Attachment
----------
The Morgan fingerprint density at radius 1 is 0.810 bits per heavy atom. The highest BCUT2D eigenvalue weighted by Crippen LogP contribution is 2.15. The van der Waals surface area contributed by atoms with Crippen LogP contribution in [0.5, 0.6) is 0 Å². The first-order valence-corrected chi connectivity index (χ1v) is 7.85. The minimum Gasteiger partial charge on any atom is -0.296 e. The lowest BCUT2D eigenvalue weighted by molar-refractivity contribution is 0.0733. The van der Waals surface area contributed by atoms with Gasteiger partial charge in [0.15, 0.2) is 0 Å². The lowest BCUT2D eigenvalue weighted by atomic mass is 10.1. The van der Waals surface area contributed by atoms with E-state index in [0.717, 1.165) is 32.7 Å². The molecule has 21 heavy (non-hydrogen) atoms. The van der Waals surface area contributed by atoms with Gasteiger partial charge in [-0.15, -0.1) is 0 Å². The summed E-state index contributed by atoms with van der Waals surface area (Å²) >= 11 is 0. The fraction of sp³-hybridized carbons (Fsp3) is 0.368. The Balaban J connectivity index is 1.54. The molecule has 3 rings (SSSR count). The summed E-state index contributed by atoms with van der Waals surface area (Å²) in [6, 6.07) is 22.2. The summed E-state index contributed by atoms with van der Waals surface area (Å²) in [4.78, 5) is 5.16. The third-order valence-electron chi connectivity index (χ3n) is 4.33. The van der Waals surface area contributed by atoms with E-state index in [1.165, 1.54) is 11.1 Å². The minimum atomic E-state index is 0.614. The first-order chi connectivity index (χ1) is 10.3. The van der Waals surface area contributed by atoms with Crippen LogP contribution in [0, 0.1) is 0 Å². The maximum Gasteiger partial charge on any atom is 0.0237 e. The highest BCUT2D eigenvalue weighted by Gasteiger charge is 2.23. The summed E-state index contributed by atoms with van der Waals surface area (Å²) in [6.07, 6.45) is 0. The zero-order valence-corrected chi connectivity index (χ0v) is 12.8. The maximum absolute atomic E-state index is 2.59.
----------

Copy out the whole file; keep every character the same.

The Morgan fingerprint density at radius 1 is 0.810 bits per heavy atom. The highest BCUT2D eigenvalue weighted by Crippen LogP contribution is 2.15. The van der Waals surface area contributed by atoms with Crippen LogP contribution in [0.5, 0.6) is 0 Å². The first-order valence-corrected chi connectivity index (χ1v) is 7.85. The minimum Gasteiger partial charge on any atom is -0.296 e. The lowest BCUT2D eigenvalue weighted by molar-refractivity contribution is 0.0733. The van der Waals surface area contributed by atoms with Gasteiger partial charge in [0.15, 0.2) is 0 Å². The lowest BCUT2D eigenvalue weighted by atomic mass is 10.1. The van der Waals surface area contributed by atoms with E-state index in [0.717, 1.165) is 32.7 Å². The molecule has 21 heavy (non-hydrogen) atoms. The van der Waals surface area contributed by atoms with Gasteiger partial charge in [-0.15, -0.1) is 0 Å². The summed E-state index contributed by atoms with van der Waals surface area (Å²) >= 11 is 0. The fraction of sp³-hybridized carbons (Fsp3) is 0.368. The Balaban J connectivity index is 1.54. The molecule has 3 rings (SSSR count). The summed E-state index contributed by atoms with van der Waals surface area (Å²) in [6, 6.07) is 22.2. The summed E-state index contributed by atoms with van der Waals surface area (Å²) in [4.78, 5) is 5.16. The third-order valence-electron chi connectivity index (χ3n) is 4.33. The van der Waals surface area contributed by atoms with E-state index in [1.165, 1.54) is 11.1 Å². The minimum atomic E-state index is 0.614. The first-order chi connectivity index (χ1) is 10.3. The van der Waals surface area contributed by atoms with Crippen LogP contribution in [0, 0.1) is 0 Å². The maximum Gasteiger partial charge on any atom is 0.0237 e. The highest BCUT2D eigenvalue weighted by Gasteiger charge is 2.23. The summed E-state index contributed by atoms with van der Waals surface area (Å²) in [6.07, 6.45) is 0. The zero-order valence-corrected chi connectivity index (χ0v) is 12.8. The maximum absolute atomic E-state index is 2.59.